James P. McHale, Ph.D. Associate Professor, College of Arts and Sciences
Tiffanny Chenneville, Ph.D., College of Arts and Sciences
University of South Florida St. Petersburg
In recent decades, research on the acquisition of self-regulatory strategies has increased. The toddler years are particularly important for both the family and the child concerning the development of appropriate self-regulatory strategies. Beginning in toddlerhood, children move from being other-regulated (parents helping the child to deal with emotions) as they begin to attempt to control their own emotions. During this transition, some children turn to aggressive strategies during times of frustration. This study aimed to examine the factors associated with the everyday instances of aggression in toddler behavior. I proposed to answer two questions in the study: Is there any evidence that coparenting support or antagonism is associated with, or plays a role in, toddler aggression? What are the immediate, contextual factors most proximally related to toddler's aggressive behavior as they attempt to regulate their emotions while waiting with mothers or with fathers during a frustration challenge? Results from the study suggest that coparenting conflict is associated with toddler aggression. In addition, unresponsivesness from the parent and parental reprimands often act as the antecedent preceding toddler's aggressive behavior.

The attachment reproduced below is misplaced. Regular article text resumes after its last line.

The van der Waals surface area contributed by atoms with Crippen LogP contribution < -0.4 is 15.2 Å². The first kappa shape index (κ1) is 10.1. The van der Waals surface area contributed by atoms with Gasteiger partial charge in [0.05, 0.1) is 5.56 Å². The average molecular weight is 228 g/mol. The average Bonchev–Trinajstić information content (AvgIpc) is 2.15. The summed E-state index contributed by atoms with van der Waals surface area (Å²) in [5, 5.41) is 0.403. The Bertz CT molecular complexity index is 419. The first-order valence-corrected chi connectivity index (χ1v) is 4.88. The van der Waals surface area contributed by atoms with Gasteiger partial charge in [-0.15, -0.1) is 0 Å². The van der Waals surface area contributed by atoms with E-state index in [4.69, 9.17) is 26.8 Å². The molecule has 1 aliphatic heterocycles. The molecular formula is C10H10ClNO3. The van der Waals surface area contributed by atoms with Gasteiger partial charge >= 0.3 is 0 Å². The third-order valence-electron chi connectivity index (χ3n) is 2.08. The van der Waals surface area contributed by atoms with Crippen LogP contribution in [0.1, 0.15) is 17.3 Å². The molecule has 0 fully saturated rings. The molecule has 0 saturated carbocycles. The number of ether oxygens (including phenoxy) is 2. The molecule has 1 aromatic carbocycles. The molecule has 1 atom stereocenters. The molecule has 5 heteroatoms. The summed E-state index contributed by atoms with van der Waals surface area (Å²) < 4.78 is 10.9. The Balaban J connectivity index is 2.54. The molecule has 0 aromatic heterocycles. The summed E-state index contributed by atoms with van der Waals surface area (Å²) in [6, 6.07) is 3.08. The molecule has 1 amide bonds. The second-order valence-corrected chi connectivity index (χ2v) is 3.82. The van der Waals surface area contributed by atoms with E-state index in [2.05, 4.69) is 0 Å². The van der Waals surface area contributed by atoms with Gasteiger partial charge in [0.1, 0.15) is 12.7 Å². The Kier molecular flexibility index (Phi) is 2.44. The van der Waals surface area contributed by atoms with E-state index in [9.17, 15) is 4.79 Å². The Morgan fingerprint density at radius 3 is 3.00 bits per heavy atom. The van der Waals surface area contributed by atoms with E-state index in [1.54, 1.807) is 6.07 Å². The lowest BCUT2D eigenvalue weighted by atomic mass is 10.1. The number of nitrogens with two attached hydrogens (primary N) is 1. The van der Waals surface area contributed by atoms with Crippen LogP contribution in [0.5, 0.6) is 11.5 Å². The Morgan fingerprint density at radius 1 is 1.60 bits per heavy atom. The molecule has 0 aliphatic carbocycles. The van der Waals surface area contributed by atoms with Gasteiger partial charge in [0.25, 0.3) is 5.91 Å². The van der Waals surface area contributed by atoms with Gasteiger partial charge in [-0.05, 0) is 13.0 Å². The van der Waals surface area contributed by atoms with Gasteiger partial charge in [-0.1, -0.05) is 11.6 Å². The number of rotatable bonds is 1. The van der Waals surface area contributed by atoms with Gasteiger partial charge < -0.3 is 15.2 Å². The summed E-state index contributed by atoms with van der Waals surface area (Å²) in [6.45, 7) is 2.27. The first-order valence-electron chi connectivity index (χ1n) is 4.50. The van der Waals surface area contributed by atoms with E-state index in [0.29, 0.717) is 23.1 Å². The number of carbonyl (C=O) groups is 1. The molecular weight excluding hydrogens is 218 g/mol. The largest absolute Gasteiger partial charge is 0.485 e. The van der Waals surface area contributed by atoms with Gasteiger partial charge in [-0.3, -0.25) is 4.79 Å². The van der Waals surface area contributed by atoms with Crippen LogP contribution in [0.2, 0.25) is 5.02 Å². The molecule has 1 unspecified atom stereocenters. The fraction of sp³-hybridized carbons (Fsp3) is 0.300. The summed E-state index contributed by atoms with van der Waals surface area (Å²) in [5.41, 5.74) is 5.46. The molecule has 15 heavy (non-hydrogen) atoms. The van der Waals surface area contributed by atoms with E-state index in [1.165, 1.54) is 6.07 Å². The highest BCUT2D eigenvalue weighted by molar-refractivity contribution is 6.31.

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Romero, Aldjenatu Ellard, "An Analysis of Aggression in 30-Month Old Toddlers" (2005). USF St. Petersburg campus Honors Program Theses (Undergraduate).